The cloud is good, except when it’s not.

Part 14 of Data Communication for Industrial IoT

Cloud computing can be quite useful in industrial systems to gather data and do supervisory control in some application spaces.  “Big data” services help managers and engineers to locate inefficiencies, coordinate predictive maintenance, and boost productivity.  The cloud model of software as a service (SaaS) offers a convenient way to add new functionality to existing systems, and it shifts costs from capital to operating expenses.

Despite the advantages of cloud systems, system integrators and key decision-makers in industrial facilities are reluctant to try it.   Some of the reasons for this might include:

  • License enforcement — “Will this cloud-based system be used to ensure software license compliance, in the same way my kids need an internet connection to play a single-player computer game?”
  • Vendor lock-in — “If all the processing power of the system is in the cloud service, how can I switch services?”
  • No edge processing — “There are too many cloud services that are basically just Internet-accessible databases. That’s not flexible enough for me.”
  • Security — “Once my data leaves my plant, is it safe from prying eyes?  And if I connect my plant to the cloud, will my plant be open to attack?”
  • Loss of connectivity — “If my Internet connection goes down, will I lose my ability to control my plant?”

So should we avoid cloud services altogether?  No.  They provide capability and efficiency you can’t get any other way.  In addition to data-gathering, cloud services can be used to support remote connectivity over the Internet.

Cloud as Intermediary

If we link an operation center in one city to a production system in another, there must be a network.  If we make a direct connection, then one or the other must accept an inbound connection from the Internet.  Using a cloud system as an intermediary means that neither the operation center nor the production system needs to open its firewall, thereby improving security by moving the point of attack outside either system.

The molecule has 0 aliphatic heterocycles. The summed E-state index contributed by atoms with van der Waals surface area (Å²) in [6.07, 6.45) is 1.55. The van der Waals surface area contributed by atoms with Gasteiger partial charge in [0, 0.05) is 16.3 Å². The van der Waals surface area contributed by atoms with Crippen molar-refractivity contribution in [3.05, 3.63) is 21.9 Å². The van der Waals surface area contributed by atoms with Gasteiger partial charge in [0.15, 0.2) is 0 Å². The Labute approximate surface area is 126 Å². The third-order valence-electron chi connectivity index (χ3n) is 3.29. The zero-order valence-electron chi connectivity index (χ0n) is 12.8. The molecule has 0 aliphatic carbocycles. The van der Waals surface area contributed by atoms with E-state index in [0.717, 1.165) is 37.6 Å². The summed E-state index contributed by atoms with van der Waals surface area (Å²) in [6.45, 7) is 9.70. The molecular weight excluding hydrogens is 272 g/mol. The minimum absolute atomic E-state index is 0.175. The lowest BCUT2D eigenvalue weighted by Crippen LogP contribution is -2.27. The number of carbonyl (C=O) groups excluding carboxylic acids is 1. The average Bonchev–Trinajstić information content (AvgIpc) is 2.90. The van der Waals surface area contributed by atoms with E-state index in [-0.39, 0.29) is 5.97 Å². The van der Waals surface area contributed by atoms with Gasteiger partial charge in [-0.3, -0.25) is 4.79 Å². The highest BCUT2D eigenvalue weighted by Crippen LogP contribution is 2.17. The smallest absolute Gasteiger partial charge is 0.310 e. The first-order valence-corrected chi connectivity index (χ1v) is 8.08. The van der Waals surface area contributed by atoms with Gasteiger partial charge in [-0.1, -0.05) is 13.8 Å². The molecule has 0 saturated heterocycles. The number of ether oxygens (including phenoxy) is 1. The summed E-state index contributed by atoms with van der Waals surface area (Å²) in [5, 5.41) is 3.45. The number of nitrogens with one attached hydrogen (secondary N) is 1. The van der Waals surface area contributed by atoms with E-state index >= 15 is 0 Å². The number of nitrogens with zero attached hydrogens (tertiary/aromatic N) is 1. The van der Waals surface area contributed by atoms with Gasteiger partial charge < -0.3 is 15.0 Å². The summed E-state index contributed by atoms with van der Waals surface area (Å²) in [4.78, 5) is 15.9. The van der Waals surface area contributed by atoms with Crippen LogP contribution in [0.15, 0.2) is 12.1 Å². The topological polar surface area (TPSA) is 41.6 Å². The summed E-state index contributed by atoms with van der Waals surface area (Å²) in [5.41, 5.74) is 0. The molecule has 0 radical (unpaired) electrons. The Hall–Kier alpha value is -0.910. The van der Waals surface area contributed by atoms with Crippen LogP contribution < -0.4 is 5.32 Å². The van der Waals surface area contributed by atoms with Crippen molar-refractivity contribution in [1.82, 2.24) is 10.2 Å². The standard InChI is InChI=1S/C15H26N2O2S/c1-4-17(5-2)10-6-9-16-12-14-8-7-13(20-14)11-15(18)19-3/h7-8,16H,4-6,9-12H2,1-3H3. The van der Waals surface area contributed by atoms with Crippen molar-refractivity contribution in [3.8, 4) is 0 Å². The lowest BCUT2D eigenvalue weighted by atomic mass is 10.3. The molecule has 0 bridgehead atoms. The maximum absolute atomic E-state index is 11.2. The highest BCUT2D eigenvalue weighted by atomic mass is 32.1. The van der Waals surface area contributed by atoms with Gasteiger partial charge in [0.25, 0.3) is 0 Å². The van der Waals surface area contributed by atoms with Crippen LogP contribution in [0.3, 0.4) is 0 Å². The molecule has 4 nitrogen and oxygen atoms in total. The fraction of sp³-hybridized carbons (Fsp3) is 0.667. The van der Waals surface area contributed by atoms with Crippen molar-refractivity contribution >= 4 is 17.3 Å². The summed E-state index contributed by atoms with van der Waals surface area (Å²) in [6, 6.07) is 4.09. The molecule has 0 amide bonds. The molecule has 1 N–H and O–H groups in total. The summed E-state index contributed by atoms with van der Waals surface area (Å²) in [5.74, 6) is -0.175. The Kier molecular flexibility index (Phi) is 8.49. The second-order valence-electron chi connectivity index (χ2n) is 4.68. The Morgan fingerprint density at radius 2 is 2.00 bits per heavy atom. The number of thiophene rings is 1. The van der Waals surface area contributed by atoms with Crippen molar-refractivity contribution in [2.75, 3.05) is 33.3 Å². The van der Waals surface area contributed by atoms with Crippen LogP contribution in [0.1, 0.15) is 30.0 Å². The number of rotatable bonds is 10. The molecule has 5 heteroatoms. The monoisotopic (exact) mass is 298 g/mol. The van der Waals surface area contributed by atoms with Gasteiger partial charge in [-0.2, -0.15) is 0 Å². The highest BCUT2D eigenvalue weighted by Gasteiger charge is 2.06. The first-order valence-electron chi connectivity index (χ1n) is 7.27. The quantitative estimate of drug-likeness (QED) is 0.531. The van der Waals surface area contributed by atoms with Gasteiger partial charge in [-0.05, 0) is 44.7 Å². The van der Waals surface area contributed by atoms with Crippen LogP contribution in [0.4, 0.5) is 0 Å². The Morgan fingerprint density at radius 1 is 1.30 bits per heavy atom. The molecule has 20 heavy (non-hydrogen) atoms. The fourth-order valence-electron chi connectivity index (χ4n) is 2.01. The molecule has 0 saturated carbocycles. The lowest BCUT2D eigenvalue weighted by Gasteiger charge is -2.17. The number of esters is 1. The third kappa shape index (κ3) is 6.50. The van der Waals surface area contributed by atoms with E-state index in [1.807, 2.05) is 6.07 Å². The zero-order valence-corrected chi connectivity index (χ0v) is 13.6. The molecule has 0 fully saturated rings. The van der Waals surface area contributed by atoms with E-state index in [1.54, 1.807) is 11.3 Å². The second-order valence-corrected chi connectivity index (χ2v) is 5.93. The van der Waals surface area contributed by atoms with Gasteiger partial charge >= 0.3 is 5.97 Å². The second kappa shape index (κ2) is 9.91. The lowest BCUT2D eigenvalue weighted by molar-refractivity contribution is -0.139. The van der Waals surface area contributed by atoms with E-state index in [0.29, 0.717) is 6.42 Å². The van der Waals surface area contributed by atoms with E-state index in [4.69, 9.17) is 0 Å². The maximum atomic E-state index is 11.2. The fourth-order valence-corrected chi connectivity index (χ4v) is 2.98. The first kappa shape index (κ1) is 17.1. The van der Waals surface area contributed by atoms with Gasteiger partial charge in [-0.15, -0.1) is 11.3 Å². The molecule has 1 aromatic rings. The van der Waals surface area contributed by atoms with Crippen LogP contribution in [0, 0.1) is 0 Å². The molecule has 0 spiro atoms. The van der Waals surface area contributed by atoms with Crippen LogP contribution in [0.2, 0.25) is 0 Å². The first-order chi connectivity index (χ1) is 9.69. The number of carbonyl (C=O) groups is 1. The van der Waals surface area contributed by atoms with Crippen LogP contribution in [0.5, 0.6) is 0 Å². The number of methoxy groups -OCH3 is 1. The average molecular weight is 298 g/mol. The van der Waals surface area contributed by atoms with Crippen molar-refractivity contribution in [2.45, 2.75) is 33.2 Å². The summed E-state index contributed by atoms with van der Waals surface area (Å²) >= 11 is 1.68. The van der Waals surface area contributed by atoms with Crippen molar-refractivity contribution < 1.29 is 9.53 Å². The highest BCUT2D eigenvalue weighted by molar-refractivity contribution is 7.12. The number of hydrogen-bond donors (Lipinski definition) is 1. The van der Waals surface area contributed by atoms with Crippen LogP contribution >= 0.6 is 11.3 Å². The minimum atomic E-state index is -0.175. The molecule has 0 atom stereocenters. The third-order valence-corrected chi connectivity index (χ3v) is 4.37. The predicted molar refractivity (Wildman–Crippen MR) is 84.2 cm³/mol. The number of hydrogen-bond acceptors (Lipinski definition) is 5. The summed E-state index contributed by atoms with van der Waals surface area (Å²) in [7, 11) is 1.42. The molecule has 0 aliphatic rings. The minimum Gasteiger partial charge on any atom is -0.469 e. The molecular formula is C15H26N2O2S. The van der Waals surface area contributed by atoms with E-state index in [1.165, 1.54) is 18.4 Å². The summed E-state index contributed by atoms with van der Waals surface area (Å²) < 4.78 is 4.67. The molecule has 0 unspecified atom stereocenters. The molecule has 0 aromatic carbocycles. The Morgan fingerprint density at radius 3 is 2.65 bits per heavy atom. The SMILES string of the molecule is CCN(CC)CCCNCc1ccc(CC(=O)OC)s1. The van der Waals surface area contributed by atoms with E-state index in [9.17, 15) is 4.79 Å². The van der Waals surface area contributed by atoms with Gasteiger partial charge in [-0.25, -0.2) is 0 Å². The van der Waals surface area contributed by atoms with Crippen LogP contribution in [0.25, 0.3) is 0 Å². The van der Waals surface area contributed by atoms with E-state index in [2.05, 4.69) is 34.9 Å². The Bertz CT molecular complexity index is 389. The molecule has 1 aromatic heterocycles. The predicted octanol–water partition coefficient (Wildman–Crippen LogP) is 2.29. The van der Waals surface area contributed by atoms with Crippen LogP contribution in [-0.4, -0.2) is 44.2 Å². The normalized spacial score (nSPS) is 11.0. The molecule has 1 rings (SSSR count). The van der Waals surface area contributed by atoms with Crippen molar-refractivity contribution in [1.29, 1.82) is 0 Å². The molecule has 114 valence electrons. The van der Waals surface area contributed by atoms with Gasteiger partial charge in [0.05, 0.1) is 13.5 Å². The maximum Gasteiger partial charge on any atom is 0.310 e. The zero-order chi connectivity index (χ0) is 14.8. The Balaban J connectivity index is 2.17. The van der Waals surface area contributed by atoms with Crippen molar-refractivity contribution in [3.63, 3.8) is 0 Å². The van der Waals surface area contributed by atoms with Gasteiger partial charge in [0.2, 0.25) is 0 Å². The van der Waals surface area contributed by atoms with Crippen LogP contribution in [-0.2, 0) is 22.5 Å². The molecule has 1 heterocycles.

Limited Data Sets

Should IIoT devices send all of their data to the cloud?  No, it’s usually not necessary.  Only the data necessary for remote monitoring and control needs to be accessed.  Device information is not monolithic – you should be able to pick and choose what the cloud has access to.

Support for Local Capability

But what happens when cloud is not available?  What happens if a cloud provider goes out of business (think Google/NEST Revolv)?  The system should degrade in a way that essential functions still remain available. The goal should be to support fundamental local capability, enhanced with cloud services.  We should still be able to use our devices when the Internet is not available.

Like most things in life, the cloud has its strong points and its weaknesses.  The most successful implementations will take full advantage of the strong points, and design around the weaknesses.  For industrial applications, that means keeping remote devices and in-plant systems behind closed firewalls and protecting them from any network slowdowns or outages.  This can be accomplished through edge and fog processing mentioned previously, and/or by implementing a hybrid cloud, which we will discuss next.

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